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Ryan Man, Ecosse Lamoureux, Yamna Taouk, Jing Xie, Jonathan Noonan, Ryo Kawasaki, Jie Wang, Chi Luu; The Relationship between Axial Length, Retinal Function, and Oxygen Consumption: A Potential Protective Mechanism in Diabetic Retinopathy. Invest. Ophthalmol. Vis. Sci. 2013;54(15):2168.
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© ARVO (1962-2015); The Authors (2016-present)
A longer axial length (AL) has been shown to be protective for diabetic retinopathy (DR) although the mechanisms involved remain unclear. In this study, we evaluated the associations between AL, retinal function, and oxygen (O2) consumption to determine whether a decrease in retinal function in eyes with longer AL is associated with a reduction in metabolic demand; a hypothetical mechanism for the protective effect of an increased AL in DR development.
36 healthy individuals with a range of AL (21.89 - 28.35mm) were recruited. AL, retinal function (determined by multifocal electroretinography [mfERG]) and O2 consumption (difference between arteriolar and venular O2 saturation levels), were measured in the right eye of each participant. Linear regression models were used to assess the associations of AL with mfERG P1 amplitudes and O2 consumption. Regression coefficients values (β), derived from path regression analysis models, were then used to explore the direct and indirect effects (via retinal function) of AL on O2 consumption.
Longer AL was associated with reduced O2 consumption (per mm increase in AL: β = -1.37, 95% confidence interval [CI]: -1.95 to -0.77) and decreased retinal function (per mm increase in AL associated with changes in central amplitude: β= -0.18, 95% CI: -0.23 to -0.13; and peripheral amplitude: β= -0.47, 95% CI: -0.61 to -0.32). Increased retinal function was also associated with increased O2 consumption (per unit increased central amplitude: β = 0.39, 95% CI: 0.28 to 0.50; per unit increased peripheral amplitude: β = 1.06, 95% CI: 0.78 to 1.33). Path analysis including AL, retinal function and O2 consumption showed that AL had little direct influence on O2 consumption (β-= 0.004 and 0.06, respectively, in models with central and peripheral amplitudes as the intermediate variable) whereas the indirect effects on O2 consumption via changes in retinal function were greater (β= -0.62 and β= -0.68, respectively, in the same two models).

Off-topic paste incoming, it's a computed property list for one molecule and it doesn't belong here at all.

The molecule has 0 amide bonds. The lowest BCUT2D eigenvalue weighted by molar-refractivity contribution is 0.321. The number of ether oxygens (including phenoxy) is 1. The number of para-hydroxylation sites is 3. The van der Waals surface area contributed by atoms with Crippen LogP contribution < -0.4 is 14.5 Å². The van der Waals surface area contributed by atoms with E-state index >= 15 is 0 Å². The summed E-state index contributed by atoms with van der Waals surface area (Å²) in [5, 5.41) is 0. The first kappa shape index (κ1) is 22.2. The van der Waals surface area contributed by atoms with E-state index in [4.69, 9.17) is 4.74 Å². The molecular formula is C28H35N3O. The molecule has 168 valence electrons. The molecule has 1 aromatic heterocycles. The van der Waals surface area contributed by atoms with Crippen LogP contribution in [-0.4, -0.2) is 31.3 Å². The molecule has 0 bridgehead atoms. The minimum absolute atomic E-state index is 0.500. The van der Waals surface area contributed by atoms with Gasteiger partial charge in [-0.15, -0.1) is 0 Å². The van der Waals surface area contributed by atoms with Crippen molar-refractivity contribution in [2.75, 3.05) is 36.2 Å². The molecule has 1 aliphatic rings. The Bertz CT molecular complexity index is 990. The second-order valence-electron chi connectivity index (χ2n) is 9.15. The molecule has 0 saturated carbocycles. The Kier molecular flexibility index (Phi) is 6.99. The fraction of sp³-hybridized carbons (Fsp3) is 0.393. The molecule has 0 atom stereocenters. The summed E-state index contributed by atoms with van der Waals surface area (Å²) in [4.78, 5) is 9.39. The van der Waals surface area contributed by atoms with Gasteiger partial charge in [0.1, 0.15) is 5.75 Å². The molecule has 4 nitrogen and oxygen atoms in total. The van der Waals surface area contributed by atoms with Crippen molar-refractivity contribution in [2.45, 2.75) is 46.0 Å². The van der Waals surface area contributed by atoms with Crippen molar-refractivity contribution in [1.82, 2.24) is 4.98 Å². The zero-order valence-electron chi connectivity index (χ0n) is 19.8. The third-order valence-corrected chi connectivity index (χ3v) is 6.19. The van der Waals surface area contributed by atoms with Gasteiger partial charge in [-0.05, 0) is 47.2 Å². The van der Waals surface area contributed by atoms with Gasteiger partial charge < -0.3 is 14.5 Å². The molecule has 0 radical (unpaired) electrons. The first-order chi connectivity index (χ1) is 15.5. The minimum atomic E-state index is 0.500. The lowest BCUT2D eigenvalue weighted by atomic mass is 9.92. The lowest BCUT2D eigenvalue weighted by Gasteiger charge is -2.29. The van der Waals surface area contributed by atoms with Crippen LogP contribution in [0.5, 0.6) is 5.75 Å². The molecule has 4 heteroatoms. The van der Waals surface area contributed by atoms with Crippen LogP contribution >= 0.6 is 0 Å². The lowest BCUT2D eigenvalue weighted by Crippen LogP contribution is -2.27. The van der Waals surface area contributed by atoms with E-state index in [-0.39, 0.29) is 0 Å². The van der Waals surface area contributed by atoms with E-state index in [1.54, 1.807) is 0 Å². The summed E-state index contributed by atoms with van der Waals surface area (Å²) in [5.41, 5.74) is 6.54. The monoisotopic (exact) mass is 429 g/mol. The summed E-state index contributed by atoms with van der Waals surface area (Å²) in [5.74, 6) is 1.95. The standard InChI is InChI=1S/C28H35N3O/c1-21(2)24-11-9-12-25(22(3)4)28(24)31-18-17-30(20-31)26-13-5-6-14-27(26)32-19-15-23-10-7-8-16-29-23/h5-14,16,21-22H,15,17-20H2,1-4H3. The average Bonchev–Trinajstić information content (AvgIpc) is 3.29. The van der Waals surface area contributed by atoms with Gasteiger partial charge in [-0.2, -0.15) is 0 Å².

Eyes with longer AL have lower O2 consumption. The reduction in O2 demand is explained by the parallel reduction in retinal function. These findings are consistent with the hypothesis that the reduced O2 consumption in eyes with longer AL may help to reduce the risk of DR.
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